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Kitchen Angel — 21 Comments

  1. Wow, I can relate to this. I think we all bite of more than we can chew. I know I have. My heart is to big sometimes. The three guilt. I also have felt like a failure before God.I mean, this wasn’t just a friend I let down, but the creator of the Universe. After I got back from that trip, I snapped out of it and, like you, found something to help the body and that made me happy and not a failure. Good blog Karen.

    • Thanks, James. No worries about the typo. Glad you can relate to my experience.

  2. Thanks for your entertaining and uplifting authenticity, Karen. This one “hit the spot” for both. I love your blog!!!

    • Thanks, Carolyn. I love knowing you’re reading my blog and that this one hit the spot!

  3. yes Karen, if God didn’t call you to this type of ministry, then it couldn’t work out. Thanks for sharing!

    • You’re correct, Mary. I probably did not check in with the Lord first–just plowed ahead thinking if there was a need I was supposed to fill it!

  4. Hi Karen, I loved this topic and have signed up in the past for things that really didn’t fit me. Your honesty is so refreshing. I really appreciate you. xxoo

    • Pam, thanks for relating. I appreciate you too. We’re soul sisters.

  5. Dear Karen,

    I love this blog. So pleasent to read, just the clean-cut, right-to-the-point writing style is my textbook learning material as a new writer.

    Your brutal honesty with solutions provided is like the guiding lamp post for real life issues we so often encounter, me included. Philosophical wisdom of it!

    Thank you so much for sharing.
    Jing

    • Jing, nice to hear from you. I’m humbled to think my writing is helping you as a new writer. God bless you on your path.

  6. Thanks you for this article- it is a very important lesson that women really need to hear. Of course we all have to do things we don’t love sometimes, but our regular ministry or ministries should flow from our giftedness, time commitments and passions! Thanks Karen for helping me and others let go of the guilt and serve the Lord from our sweet spots!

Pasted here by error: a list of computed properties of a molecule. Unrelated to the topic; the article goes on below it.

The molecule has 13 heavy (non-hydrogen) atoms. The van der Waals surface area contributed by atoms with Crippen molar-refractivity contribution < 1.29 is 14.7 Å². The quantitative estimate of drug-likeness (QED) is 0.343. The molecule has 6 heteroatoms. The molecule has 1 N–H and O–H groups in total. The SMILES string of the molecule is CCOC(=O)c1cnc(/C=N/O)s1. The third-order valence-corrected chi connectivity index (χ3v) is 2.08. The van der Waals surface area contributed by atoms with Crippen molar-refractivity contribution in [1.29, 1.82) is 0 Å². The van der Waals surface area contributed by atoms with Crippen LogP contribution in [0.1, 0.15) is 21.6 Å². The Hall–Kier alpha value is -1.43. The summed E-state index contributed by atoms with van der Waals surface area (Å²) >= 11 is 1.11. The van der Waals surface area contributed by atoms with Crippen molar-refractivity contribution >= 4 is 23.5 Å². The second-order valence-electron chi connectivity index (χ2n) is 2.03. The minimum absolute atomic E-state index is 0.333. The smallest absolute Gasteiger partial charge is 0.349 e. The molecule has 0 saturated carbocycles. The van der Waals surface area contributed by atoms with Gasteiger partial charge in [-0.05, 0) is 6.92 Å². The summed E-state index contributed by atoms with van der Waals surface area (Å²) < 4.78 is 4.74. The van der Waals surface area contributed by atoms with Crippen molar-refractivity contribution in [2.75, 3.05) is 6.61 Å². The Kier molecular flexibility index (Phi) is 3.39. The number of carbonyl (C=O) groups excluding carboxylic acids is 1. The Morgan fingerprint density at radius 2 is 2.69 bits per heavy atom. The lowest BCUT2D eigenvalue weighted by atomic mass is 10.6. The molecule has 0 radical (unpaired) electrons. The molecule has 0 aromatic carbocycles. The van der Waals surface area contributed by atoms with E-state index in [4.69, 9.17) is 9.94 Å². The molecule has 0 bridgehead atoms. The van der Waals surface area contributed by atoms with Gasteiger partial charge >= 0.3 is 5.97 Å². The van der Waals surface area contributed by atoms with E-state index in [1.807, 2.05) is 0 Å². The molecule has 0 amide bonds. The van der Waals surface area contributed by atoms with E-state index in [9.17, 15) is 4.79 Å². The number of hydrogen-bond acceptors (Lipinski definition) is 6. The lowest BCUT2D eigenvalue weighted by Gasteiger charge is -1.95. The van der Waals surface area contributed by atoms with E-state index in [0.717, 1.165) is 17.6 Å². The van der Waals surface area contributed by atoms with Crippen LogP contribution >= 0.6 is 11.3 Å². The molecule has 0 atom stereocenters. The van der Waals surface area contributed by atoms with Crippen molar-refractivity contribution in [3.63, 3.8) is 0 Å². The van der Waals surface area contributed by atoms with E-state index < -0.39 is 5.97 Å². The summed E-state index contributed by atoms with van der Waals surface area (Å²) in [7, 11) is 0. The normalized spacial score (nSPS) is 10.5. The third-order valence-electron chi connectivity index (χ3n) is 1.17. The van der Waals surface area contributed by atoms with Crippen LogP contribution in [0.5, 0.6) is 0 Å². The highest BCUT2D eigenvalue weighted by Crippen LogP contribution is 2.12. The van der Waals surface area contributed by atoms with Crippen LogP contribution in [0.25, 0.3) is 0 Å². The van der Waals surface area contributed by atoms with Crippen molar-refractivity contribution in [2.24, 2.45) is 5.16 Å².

• Angela, thanks for commenting. I especially like your last few words about serving from our sweet spots! I’m going to remember that.

  7. I love your transparency, Karen. We can’t be everything to everybody, but we sure try to be! Thank you for this reminder that God has a place for us to serve uniquely fitted to the gifts and talents He has given us. A place where using that skill for others will energize us and fill us with joy. God bless you for using your gift of writing so we can be blessed by it.

    • Thanks, Michele. I feel blessed by your writing gift so it is nice to know you are blessed by mine too.

  8. I also thank you, Karen, for sharing honestly. I can sure relate. I always thought if I heard of a need, God intended me to do it. Then I realized that an opportunity is not necessarily God’s open door. What freedom. I’m proud of you and all of us who stop doing something midstream when we realize it’s not God’s will for us. But it sure is hard to say no sometimes. Thank you!

    • Kathy, great to hear from you. Thanks for validating my point that not every need is a call on our lives. God will make clear when to say ‘yes’ and when to say ‘no’–if we ask him.

  9. Karen this article really hit home for me. It’s beautiful how authentic and honest you are about your feelings and your needs. It’s a gift of freedom when we release something that no longer serves us without guilt. Your writing is a healing balm upon my heart. I recently let go of tremendous responsibility that I had in a world wide organization. My health was deteriorating and I knew that it wasn’t God’s will for me to be going down the path of a workaholic. Thank you again for writing such an inspiring article. Bless you dear friend.

    • Thanks so much, Sandy. You are a very encouraging person yourself. 🙂

  10. Best one I’ve read by you. Loved it! Especially this:

    “But I knew I could not pretend any longer. I was not serving them or myself. I was trying to turn a lie into a truth–and it wasn’t working.”

    Turning a lie into a truth is such a habit when we want so much to be “good people.” I love that you recognized your resentment growing. I have made the same mistake, remember the averted eyes, the unwillingness to recognize my passive-aggressiveness.

    Great writing and post. Thank you.

    • Thanks, Julie. I appreciate knowing other people get into the same predicaments as I do. I resigned from another post yesterday–a commitment I made based on a friend’s enthusiasm. When the ‘dread’ overtook me, I politely declined and the awful feeling disappeared. The other party was gracious, as well, which helped. I’m learning . . .

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